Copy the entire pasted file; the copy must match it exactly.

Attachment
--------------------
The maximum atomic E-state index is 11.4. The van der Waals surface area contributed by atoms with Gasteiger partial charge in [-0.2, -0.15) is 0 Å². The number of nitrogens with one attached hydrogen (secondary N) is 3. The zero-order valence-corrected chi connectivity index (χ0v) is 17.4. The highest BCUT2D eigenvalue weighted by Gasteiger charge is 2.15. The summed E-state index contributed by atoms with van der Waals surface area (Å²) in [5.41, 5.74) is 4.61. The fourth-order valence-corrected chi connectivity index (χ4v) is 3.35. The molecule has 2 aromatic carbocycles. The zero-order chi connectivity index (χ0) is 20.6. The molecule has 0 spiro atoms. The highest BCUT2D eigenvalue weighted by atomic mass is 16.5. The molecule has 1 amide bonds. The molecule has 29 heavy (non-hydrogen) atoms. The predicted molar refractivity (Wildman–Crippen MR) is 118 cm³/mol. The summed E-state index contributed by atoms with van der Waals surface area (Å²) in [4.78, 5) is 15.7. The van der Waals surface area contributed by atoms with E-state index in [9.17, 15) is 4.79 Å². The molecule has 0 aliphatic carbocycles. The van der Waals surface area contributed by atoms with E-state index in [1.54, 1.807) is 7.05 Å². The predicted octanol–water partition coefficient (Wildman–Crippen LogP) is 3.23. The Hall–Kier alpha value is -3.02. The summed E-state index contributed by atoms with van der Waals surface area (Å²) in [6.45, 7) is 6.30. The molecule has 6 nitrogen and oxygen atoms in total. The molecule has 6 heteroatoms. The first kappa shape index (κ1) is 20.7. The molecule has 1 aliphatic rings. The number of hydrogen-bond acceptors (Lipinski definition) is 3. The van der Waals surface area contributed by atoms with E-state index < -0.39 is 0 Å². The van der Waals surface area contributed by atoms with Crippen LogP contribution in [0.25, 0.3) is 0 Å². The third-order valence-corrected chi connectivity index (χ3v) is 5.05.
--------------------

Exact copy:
The maximum atomic E-state index is 11.4. The van der Waals surface area contributed by atoms with Gasteiger partial charge in [-0.2, -0.15) is 0 Å². The number of nitrogens with one attached hydrogen (secondary N) is 3. The zero-order valence-corrected chi connectivity index (χ0v) is 17.4. The highest BCUT2D eigenvalue weighted by Gasteiger charge is 2.15. The summed E-state index contributed by atoms with van der Waals surface area (Å²) in [5.41, 5.74) is 4.61. The fourth-order valence-corrected chi connectivity index (χ4v) is 3.35. The molecule has 2 aromatic carbocycles. The zero-order chi connectivity index (χ0) is 20.6. The molecule has 0 spiro atoms. The highest BCUT2D eigenvalue weighted by atomic mass is 16.5. The molecule has 1 amide bonds. The molecule has 29 heavy (non-hydrogen) atoms. The predicted molar refractivity (Wildman–Crippen MR) is 118 cm³/mol. The summed E-state index contributed by atoms with van der Waals surface area (Å²) in [4.78, 5) is 15.7. The van der Waals surface area contributed by atoms with E-state index in [9.17, 15) is 4.79 Å². The molecule has 0 aliphatic carbocycles. The van der Waals surface area contributed by atoms with E-state index in [1.54, 1.807) is 7.05 Å². The predicted octanol–water partition coefficient (Wildman–Crippen LogP) is 3.23. The Hall–Kier alpha value is -3.02. The summed E-state index contributed by atoms with van der Waals surface area (Å²) in [6.45, 7) is 6.30. The molecule has 6 nitrogen and oxygen atoms in total. The molecule has 6 heteroatoms. The first kappa shape index (κ1) is 20.7. The molecule has 1 aliphatic rings. The number of hydrogen-bond acceptors (Lipinski definition) is 3. The van der Waals surface area contributed by atoms with E-state index < -0.39 is 0 Å². The van der Waals surface area contributed by atoms with Crippen LogP contribution in [0.25, 0.3) is 0 Å². The third-order valence-corrected chi connectivity index (χ3v) is 5.05.